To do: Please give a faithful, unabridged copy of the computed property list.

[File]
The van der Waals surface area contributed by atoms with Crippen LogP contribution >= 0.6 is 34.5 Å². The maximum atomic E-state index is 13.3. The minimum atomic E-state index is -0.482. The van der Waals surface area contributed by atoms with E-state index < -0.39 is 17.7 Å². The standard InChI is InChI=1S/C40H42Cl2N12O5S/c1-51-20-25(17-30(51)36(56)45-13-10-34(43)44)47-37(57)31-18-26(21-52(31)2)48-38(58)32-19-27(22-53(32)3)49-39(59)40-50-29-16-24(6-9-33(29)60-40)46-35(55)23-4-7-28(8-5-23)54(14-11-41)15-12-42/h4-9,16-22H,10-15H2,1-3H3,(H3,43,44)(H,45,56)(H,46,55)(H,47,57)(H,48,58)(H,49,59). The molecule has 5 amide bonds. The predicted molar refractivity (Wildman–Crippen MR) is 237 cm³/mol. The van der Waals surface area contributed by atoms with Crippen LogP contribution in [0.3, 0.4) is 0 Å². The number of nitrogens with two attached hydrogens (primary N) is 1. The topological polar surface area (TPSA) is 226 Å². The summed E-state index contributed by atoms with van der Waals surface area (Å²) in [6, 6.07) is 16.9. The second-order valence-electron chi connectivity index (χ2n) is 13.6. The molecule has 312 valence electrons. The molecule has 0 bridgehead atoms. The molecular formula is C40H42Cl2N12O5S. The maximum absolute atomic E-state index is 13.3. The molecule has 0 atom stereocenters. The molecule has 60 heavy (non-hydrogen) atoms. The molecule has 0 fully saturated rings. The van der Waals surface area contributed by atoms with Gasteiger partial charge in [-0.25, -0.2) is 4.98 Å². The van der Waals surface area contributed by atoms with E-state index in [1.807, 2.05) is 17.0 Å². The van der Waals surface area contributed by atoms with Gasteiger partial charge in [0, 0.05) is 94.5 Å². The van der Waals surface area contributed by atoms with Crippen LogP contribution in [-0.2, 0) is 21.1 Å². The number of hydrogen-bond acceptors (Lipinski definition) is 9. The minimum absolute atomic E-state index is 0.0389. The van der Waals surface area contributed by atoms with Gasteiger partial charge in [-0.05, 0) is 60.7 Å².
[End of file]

The van der Waals surface area contributed by atoms with Crippen LogP contribution >= 0.6 is 34.5 Å². The maximum atomic E-state index is 13.3. The minimum atomic E-state index is -0.482. The van der Waals surface area contributed by atoms with E-state index < -0.39 is 17.7 Å². The standard InChI is InChI=1S/C40H42Cl2N12O5S/c1-51-20-25(17-30(51)36(56)45-13-10-34(43)44)47-37(57)31-18-26(21-52(31)2)48-38(58)32-19-27(22-53(32)3)49-39(59)40-50-29-16-24(6-9-33(29)60-40)46-35(55)23-4-7-28(8-5-23)54(14-11-41)15-12-42/h4-9,16-22H,10-15H2,1-3H3,(H3,43,44)(H,45,56)(H,46,55)(H,47,57)(H,48,58)(H,49,59). The molecule has 5 amide bonds. The predicted molar refractivity (Wildman–Crippen MR) is 237 cm³/mol. The van der Waals surface area contributed by atoms with Crippen LogP contribution in [0.3, 0.4) is 0 Å². The number of nitrogens with two attached hydrogens (primary N) is 1. The topological polar surface area (TPSA) is 226 Å². The summed E-state index contributed by atoms with van der Waals surface area (Å²) in [6, 6.07) is 16.9. The second-order valence-electron chi connectivity index (χ2n) is 13.6. The molecule has 312 valence electrons. The molecule has 0 bridgehead atoms. The molecular formula is C40H42Cl2N12O5S. The maximum absolute atomic E-state index is 13.3. The molecule has 0 atom stereocenters. The molecule has 60 heavy (non-hydrogen) atoms. The molecule has 0 fully saturated rings. The van der Waals surface area contributed by atoms with Gasteiger partial charge in [-0.25, -0.2) is 4.98 Å². The van der Waals surface area contributed by atoms with E-state index in [1.807, 2.05) is 17.0 Å². The van der Waals surface area contributed by atoms with Gasteiger partial charge in [0, 0.05) is 94.5 Å². The van der Waals surface area contributed by atoms with Crippen LogP contribution in [-0.2, 0) is 21.1 Å². The number of hydrogen-bond acceptors (Lipinski definition) is 9. The minimum absolute atomic E-state index is 0.0389. The van der Waals surface area contributed by atoms with Gasteiger partial charge in [-0.05, 0) is 60.7 Å².